Back in early April, Guillen made headlines well beyond the world of sports when he professed his fondness for Cuban dictator Fidel Castro. Taking into account that figures in major league sports have a platform to be heard that the normal citizen does not, it is still a complete mystery as to why anyone thinks Guillen's opinions on politics matter (or why anyone thinks that they're informed by much of anything).
Guillen's comments on Castro to Time Magazine were what made headlines, but what should have been paid more attention to were his comments published in The New Yorker just a week earlier. Not only did Guillen act very flippantly towards a reporter — showing even less verbal restraint than usual — but the article, "Old Fish, New Fish," really calls into question Guillen's baseball acumen, and dedication to the minutia of running a Major League Baseball squad.
In one scene in the article, Guillen uses a fungo bat to play golf behind the backstop during batting practice, openly joking about the fact that he's supposed to look busy while Marlins owner Jeffrey Loria is in town.
"This is the best job," says Guillen. "Do Nothing."
Guillen also does little to dispel the notion that he isn't the most prepared manager in Major League Baseball ("I drink a lot, bro."), even going so far as to marginalize the role of the manager in the big leagues entirely. In another scene, he refers journalists asking questions about the day's starting pitcher to pitching coach Randy St. Claire, whose office was next door.
"That's why you got f—ing guys there as the coaches," shrugs Guillen.
The best bits of the article, however, come secondhand from Guillen's 26-year-old son, Oney Guillen. He recounts one story in which he asked his father how he planned to celebrate his 48th birthday.
"I'm going to f— your mom very well tonight," replied the elder Guillen.
In another scene in the article, Guillen cannot be found while the team runs an infield drill. As it turns out, Guillen is likely inside playing games on his iPad while his assistant coach runs the drill. His son kind of sells him out.
"See, my dad went inside and Joey's [Cora, the Marlins' bench coach] running all this," says Oney Guillen. "Right now, he doesn't have a TV in his office, so he's probably just sitting there. He likes to eat popcorn. He got an iPad — he just likes playing dominoes on it."
One can only imagine how little Guillen would get done if he did have a TV in his office.
But as disheveled and unprepared as Guillen comes off in the article, there is a kind of genius to his approach. While the modern view of the major league manager is of someone who spends hours pouring over scouting reports and advanced metrics, the reality is that a manager's strategy has very little to do with the outcome of baseball games.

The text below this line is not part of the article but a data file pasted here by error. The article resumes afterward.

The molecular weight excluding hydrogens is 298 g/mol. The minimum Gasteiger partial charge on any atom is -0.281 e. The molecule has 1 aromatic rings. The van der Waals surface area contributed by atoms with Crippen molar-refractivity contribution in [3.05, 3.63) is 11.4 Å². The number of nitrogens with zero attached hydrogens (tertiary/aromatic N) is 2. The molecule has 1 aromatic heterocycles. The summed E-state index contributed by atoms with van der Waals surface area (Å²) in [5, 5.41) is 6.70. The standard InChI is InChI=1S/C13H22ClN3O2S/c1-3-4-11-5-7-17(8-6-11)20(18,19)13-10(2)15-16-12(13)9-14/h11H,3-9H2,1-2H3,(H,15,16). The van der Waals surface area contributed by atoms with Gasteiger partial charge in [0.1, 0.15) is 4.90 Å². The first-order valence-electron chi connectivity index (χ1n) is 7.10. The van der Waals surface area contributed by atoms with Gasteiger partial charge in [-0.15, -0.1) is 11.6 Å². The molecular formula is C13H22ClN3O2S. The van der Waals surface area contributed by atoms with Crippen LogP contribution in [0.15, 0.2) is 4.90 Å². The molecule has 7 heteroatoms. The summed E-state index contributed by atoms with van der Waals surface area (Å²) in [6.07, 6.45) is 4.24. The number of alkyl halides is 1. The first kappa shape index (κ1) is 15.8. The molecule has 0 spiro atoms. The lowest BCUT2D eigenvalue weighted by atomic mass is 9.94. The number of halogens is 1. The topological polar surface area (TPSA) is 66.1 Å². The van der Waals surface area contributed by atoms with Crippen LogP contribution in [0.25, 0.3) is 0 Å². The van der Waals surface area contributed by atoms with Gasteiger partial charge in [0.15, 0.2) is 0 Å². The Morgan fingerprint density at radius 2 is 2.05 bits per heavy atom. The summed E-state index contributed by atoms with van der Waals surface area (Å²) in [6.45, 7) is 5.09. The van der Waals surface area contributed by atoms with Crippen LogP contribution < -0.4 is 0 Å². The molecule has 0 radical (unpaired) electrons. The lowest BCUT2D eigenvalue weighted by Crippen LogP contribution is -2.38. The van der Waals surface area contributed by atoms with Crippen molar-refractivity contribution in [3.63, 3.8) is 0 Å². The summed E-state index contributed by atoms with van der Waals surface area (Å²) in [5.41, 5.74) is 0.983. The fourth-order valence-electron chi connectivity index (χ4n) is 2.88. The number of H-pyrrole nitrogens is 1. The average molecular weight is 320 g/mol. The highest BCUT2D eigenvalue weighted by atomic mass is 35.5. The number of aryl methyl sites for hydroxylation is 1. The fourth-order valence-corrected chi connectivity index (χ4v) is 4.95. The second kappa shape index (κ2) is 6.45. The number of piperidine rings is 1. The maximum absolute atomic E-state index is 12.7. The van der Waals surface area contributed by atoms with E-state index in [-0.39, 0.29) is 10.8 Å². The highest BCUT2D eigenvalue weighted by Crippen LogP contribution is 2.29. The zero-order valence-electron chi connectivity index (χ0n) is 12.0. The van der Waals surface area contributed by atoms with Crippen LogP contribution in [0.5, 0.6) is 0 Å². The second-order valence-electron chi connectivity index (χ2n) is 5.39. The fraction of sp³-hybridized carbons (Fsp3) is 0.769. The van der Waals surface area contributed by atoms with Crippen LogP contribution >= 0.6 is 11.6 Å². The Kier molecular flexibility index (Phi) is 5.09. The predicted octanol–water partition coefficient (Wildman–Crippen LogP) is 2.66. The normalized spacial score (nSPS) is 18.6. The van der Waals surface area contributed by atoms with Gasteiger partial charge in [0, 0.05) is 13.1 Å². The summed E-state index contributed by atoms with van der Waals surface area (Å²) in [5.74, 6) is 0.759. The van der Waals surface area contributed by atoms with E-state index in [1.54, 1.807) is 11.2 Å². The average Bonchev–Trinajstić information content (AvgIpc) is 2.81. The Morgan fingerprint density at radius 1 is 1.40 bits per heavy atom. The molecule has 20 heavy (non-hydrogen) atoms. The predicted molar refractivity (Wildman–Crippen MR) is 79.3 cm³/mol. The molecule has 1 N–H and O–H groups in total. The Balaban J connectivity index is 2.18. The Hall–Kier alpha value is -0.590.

In the days of SABR and advanced mathemetical analysis of baseball, the prevailing view has become that the moves a manager makes during the course of nine innings matter very little when compared to individual player performances. The math has confirmed the general opinion that, in baseball, the manager's job is much more about managing 25 personalities than it is filling out lineup cards, figuring bullpen matchups or deciding when to pinch hit.
This is why Guillen is a genius — even if it's only incidental.
"This is not instructional league," says Guillen in The New Yorker article. "We not teaching here."
And he's exactly right. As much is made of managers like Mike Scioscia and Joe Maddon, who do employ very specific game strategies, the way these styles are implemented are during minor league player development, not at the big league level. When a player gets called up to the Los Angeles Angels, for instance, they're already expected to know how to be aggressive on the bases and hit situationally.
Who knows if it's actually intention or laziness, but Guillen's approach certainly plays to the idea that protecting players is far more important than where they hit in the lineup. Likewise, the fact that it's Guillen, not his players, who is usually the center of attention allows those players to work in an environment with less stress and attention from the media than they otherwise might.
Of course, there are those times when Guillen, himself, causes the distraction, such as his Castro comments or when he referred to reporter Jay Mariotti using an anti-gay slur, but that comes with the territory of being the resident lightning rod.
It remains to be determined whether Guillen's managerial genius is on purpose or a complete accident. Just don't doubt that it's effective.